Hot-desking (aka hotelling) in open plan offices seems to be growing in popularity, and why not, since it seems to make sense from an financial and collaborative viewpoint. But I am of the belief that it’s actually a bad idea. Here’s why:
It’s unhygienic: Most hot-desk arrangements I have seen involve a thin client PC (eg. Windows Thin PC) on each hot-desk which is used to provide a way for a current user to access their computer session wherever they log in. Since the average keyboard has sixty times more germs than a toilet seat, I actually feel disgusted every time I sit down at a hot-desk and am expecting to use the filthy keyboard all day (much like if someone asked me to set up my computer on a toilet seat).
It’s confusing: Not knowing where someone is each day is particularly confusing, especially for new starters who are getting to know people. Sure, IM solves this situation to some degree, but I’ve spent time roaming the office floors looking for people who I don’t know where they are sitting today.
It doesn’t actually work: Even though organizations have hot-desking so they can cut down on the number of desks and get people to sit together, I have found that people still get established in certain desks as they know they’ll be working there for some time, and they can’t be bothered packing their things up and setting up each day in a new desk. The only time these people seem to get displaced is when they go on leave and someone else has to sit at their ‘hot desk’ amongst the stuff they have left behind. The lack of dedicated space has actually been shown to make employees feel isolated and teamless, amongst other things:
A study released by the University of Sheffield in the UK shows it diminishes the connection between colleagues, and the scattered locations make it difficult for people to communicate with each other.
It continues the obsession with open plan: I seriously don’t like open plan offices and don’t understand why software development workplaces continue to foster them. They encourage constant interruption and distraction which inhibits productivity. Paul Graham explained it best, back in 2004:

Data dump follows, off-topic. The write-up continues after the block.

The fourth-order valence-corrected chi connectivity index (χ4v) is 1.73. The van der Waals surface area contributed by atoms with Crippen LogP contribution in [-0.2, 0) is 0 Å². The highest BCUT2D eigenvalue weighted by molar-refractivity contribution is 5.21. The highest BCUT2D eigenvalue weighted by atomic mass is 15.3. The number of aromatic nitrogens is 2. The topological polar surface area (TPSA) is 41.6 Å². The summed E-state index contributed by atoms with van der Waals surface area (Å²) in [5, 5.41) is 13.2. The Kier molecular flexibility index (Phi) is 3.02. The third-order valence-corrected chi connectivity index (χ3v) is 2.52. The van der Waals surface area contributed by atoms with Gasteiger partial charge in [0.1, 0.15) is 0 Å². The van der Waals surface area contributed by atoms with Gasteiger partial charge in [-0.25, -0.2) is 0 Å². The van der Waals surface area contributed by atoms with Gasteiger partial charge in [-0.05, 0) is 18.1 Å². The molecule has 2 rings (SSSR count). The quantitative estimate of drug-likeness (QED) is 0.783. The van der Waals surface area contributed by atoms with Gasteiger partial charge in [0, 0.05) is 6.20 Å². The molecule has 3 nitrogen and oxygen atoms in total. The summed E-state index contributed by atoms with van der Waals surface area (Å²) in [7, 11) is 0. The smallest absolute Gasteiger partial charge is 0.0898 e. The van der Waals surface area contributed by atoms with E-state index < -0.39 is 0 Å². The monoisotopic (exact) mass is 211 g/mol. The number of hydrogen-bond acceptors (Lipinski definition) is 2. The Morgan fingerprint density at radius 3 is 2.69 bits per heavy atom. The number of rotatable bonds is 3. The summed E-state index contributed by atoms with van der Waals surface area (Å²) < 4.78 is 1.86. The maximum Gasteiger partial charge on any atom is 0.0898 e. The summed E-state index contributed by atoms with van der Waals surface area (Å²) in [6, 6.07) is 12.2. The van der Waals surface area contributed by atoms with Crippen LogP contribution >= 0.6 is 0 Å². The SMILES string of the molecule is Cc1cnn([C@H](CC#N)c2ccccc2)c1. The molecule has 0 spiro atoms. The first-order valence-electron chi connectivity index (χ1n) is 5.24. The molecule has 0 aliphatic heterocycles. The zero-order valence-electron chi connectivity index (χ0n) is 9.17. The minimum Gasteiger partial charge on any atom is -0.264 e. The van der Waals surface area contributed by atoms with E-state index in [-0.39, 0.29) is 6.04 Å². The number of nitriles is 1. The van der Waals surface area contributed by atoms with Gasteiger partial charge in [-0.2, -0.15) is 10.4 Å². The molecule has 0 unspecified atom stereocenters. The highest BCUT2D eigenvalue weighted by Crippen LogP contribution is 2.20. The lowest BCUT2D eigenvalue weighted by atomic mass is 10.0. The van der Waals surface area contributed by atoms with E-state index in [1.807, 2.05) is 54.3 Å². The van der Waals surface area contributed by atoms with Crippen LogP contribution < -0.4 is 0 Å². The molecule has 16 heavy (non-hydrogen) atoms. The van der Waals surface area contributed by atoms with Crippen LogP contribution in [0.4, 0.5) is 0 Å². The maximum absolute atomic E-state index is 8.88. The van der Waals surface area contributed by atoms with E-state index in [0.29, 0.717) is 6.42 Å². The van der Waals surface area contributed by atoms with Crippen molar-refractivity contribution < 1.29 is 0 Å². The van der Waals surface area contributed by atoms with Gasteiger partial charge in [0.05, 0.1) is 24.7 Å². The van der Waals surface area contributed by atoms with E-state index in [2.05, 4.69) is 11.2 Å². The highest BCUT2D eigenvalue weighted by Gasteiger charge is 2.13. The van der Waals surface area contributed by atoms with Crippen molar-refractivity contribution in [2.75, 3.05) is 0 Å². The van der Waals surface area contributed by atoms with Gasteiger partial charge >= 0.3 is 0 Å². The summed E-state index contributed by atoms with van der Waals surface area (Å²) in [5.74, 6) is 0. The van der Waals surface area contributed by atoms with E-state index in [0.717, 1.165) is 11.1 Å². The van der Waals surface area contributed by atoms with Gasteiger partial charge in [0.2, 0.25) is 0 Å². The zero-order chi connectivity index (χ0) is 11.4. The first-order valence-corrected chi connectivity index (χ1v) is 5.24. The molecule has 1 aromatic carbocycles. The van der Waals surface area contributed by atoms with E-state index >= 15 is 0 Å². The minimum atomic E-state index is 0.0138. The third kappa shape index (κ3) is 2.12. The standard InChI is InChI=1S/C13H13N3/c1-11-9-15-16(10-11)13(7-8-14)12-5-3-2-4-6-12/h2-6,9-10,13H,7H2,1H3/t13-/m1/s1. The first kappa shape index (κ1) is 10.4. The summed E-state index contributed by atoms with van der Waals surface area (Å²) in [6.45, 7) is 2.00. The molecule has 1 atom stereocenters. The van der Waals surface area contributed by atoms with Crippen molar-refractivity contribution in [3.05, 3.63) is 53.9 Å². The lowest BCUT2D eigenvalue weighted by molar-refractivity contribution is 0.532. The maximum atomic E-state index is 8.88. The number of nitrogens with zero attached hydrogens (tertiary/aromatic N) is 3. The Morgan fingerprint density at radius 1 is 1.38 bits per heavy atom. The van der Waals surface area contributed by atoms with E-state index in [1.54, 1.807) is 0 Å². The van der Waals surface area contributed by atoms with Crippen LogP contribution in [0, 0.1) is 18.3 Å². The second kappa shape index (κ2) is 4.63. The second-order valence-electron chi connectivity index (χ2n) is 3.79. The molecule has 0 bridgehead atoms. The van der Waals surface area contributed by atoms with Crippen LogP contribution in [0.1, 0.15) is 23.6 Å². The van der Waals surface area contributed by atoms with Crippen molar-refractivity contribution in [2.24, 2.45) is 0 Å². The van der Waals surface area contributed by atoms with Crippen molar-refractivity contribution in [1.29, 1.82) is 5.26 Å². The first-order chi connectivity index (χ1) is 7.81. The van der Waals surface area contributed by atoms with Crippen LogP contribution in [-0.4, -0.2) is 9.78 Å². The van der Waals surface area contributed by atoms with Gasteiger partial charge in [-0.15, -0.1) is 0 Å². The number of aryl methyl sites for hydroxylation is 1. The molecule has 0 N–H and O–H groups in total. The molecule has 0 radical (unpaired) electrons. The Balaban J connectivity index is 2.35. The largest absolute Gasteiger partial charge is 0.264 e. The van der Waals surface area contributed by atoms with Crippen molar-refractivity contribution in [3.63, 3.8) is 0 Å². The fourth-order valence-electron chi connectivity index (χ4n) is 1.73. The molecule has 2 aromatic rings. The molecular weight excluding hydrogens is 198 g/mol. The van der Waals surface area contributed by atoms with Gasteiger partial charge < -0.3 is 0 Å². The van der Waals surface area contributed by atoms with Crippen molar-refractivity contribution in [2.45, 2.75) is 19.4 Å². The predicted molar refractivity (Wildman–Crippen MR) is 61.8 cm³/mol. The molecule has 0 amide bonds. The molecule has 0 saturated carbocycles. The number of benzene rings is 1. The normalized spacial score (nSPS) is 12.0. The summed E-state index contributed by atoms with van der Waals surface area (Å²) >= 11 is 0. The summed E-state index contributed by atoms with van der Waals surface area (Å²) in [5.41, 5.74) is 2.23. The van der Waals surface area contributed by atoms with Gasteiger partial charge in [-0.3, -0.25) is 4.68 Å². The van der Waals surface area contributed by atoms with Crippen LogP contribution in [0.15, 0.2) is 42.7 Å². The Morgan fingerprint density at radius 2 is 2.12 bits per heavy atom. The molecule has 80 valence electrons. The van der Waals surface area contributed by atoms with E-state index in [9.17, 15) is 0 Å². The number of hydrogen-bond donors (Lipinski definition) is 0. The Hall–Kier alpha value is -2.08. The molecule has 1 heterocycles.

After software, the most important tool to a hacker is probably his office. Big companies think the function of office space is to express rank. But hackers use their offices for more than that: they use their office as a place to think in. And if you’re a technology company, their thoughts are your product. So making hackers work in a noisy, distracting environment is like having a paint factory where the air is full of soot.
So what is the answer?
Progressive software companies like Campaign Monitor provide dedicated offices to each team member and a large kitchen table to ensure everyone eats lunch together every day.
I like the idea of providing a dedicated office to each team member to work quietly without disruption, and separate (sound proofed) open areas for team collaboration/socializing. The open areas must be easily booked or can used for an impromptu discussion, and must be clean and connected, to maximise productivity.
As Kelly Executive Recruitment GM Ray Fleming says:
Productivity and motivation are maximised when employees have their own workspace. It helps them to feel part of the organisation and solidifies their position in the team, and businesses need to keep this in mind. Businesses also need to be aware that shifting to hot-desking just to save money may drive some employees to look elsewhere for employment.